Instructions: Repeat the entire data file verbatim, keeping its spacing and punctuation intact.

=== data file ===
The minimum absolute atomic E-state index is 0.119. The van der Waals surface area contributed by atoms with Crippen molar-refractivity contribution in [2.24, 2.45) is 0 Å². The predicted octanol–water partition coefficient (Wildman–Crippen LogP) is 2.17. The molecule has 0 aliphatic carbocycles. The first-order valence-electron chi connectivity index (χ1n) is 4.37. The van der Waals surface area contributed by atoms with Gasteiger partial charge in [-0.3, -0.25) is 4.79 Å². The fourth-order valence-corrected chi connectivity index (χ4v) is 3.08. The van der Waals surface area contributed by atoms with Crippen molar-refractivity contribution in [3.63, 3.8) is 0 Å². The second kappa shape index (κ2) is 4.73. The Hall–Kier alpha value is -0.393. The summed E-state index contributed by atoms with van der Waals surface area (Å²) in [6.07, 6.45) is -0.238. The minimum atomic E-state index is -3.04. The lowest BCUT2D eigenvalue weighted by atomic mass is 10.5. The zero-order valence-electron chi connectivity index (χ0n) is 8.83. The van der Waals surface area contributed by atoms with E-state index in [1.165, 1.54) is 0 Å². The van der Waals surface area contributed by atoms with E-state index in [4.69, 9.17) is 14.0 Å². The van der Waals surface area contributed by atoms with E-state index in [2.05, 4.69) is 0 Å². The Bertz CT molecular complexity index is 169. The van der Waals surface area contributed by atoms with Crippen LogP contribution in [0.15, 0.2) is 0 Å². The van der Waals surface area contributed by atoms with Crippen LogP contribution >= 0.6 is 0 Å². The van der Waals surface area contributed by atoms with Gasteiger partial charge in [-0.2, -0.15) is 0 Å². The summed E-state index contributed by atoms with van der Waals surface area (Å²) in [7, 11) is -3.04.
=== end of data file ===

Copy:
The minimum absolute atomic E-state index is 0.119. The van der Waals surface area contributed by atoms with Crippen molar-refractivity contribution in [2.24, 2.45) is 0 Å². The predicted octanol–water partition coefficient (Wildman–Crippen LogP) is 2.17. The molecule has 0 aliphatic carbocycles. The first-order valence-electron chi connectivity index (χ1n) is 4.37. The van der Waals surface area contributed by atoms with Gasteiger partial charge in [-0.3, -0.25) is 4.79 Å². The fourth-order valence-corrected chi connectivity index (χ4v) is 3.08. The van der Waals surface area contributed by atoms with Crippen molar-refractivity contribution in [3.63, 3.8) is 0 Å². The second kappa shape index (κ2) is 4.73. The Hall–Kier alpha value is -0.393. The summed E-state index contributed by atoms with van der Waals surface area (Å²) in [6.07, 6.45) is -0.238. The minimum atomic E-state index is -3.04. The lowest BCUT2D eigenvalue weighted by atomic mass is 10.5. The zero-order valence-electron chi connectivity index (χ0n) is 8.83. The van der Waals surface area contributed by atoms with E-state index in [1.165, 1.54) is 0 Å². The van der Waals surface area contributed by atoms with E-state index in [4.69, 9.17) is 14.0 Å². The van der Waals surface area contributed by atoms with E-state index in [2.05, 4.69) is 0 Å². The Bertz CT molecular complexity index is 169. The van der Waals surface area contributed by atoms with Crippen LogP contribution in [0.15, 0.2) is 0 Å². The van der Waals surface area contributed by atoms with Crippen LogP contribution >= 0.6 is 0 Å². The van der Waals surface area contributed by atoms with Gasteiger partial charge in [-0.2, -0.15) is 0 Å². The summed E-state index contributed by atoms with van der Waals surface area (Å²) in [7, 11) is -3.04.